Sanchez claims that the district court should have excluded Correa's identification of him at trial because the photo lineup shown to him earlier was unduly suggestive and led to an irreparable mistaken identification. Because Sanchez failed to object to Correa's in court identification, we review this claim for plain error. See United States v. Goodson, 155 F.3d 963, 968 (8th Cir.1998) (arguments not made to district court reviewed for plain error). The test is whether the earlier photographic identification procedure was "so impermissibly suggestive as to give rise to a very substantial likelihood of irreparable misidentification." Simmons v. United States, 390 U.S. 377, 384, 88 S.Ct. 967, 19 L.Ed.2d 1247 (1968). Because Correa had told investigators he had delivered drugs for Preciado, he was shown a lineup of unidentified photographs and asked whether any pictured a partner of Preciado's named Humberto Esquivel. Correa could not identify any picture as Esquivel, but he identified a photo of Sanchez as someone Preciado had introduced him to at a St. Paul bar. Sanchez argues that this procedure was unduly suggestive because Correa would have recognized him from their having been in the same jail for several months, and Correa admitted he did not recognize anyone else. We note that Correa was shown multiple photographs, no one suggested which picture he should select, and he declined to identify any photo as Esquivel, the connection that the agents were hoping to establish. We conclude that the lineup was not impermissibly suggestive and did not improperly taint the in court identification by Correa. See United States v. Johnson, 56 F.3d 947, 953-54 (8th Cir.1995).
Sanchez next argues that the photo lineup from which Correa identified him should have been excluded at trial. It was Sanchez himself who introduced the lineup, however, in an attempt to demonstrate to the jury that it was suggestive and had unduly influenced Correa. By introducing this evidence himself, Sanchez cannot prevail on the argument that it should have been excluded by the district court. Cf. United States v. Mihm, 13 F.3d 1200, 1204 (8th Cir.1994) (unsuccessful tactical decision waives even plain error review).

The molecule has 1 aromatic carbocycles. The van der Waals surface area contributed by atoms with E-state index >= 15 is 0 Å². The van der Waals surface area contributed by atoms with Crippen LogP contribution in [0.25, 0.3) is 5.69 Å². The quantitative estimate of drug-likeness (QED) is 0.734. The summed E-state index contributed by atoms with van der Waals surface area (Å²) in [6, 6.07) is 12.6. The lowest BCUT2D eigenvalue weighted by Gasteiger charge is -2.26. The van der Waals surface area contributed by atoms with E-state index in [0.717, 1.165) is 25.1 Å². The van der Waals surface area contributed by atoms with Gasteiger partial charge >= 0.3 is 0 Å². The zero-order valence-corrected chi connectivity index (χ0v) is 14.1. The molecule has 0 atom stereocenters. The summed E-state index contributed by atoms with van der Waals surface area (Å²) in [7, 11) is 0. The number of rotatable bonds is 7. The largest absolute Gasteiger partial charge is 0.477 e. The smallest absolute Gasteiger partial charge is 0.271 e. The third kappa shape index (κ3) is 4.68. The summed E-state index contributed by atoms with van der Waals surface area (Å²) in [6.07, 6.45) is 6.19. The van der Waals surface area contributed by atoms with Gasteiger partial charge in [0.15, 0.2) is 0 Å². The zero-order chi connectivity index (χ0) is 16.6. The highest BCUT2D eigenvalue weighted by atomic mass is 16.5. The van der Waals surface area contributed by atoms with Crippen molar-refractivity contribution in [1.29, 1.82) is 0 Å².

Sanchez alleges that the government did not give him adequate notice of Correa's testimony and that his testimony included a hearsay statement. We review a district court's evidentiary rulings for abuse of discretion, see United States v. Arias, 252 F.3d 973, 977 (8th Cir.2001), and conclude there was no abuse in admitting this evidence. Rule 404(b) of the Federal Rules of Evidence requires reasonable notice of any "evidence of other crimes, wrongs, or acts" the prosecution intends to introduce. Sanchez was given notice of Correa's likely testimony as soon as the prosecution became aware of his evidence. Although it was only a few days before trial, we cannot say the notice was unreasonable under the circumstances. See United States v. Green, 275 F.3d 694, 701-02 (8th Cir.2001) (notice received week before trial was reasonable where government provided notice same day it learned of evidence). Correa testified that he sold methamphetamine for Preciado, and he repeated Preciado's statement in the bar which identified Sanchez as a partner in his methamphetamine business. Correa's testimony about Preciado's statement was admissible under Rule 801(d)(2)(E). See Arias, 252 F.3d at 977.
Sanchez also argues that an illustrative exhibit used by the government in closing argument should have been excluded. The chart shows calls between the cellular phones of Sanchez and Preciado and which phone initiated each call. "The use of summary charts, diagrams, and other visual aids is generally permissible in the sound discretion of the trial court," United States v. Crockett, 49 F.3d 1357, 1360-61 (8th Cir.1995), and we find no abuse of discretion here. Since the evidence tended to undermine Sanchez's defense that he did not know Preciado, it was probative and not unduly prejudicial.
Sanchez also raises several issues related to attempts he made to have Preciado and Borges-Cano testify in his defense. Sanchez attempted to call Preciado and Borges-Cano at trial to support his theory that he was at the bar to show a car. Sanchez hoped to have his codefendants testify that they were responsible for the deal and had tricked him into giving them a ride by feigning interest in purchasing his car. Counsel for both men responded to Sanchez's subpoenas by appearing in the district court to state that each client would claim his Fifth Amendment right against self incrimination. Sanchez argues that the district court erred by excusing Preciado and Borges-Cano without conducting further inquiry into the basis of their claims of privilege.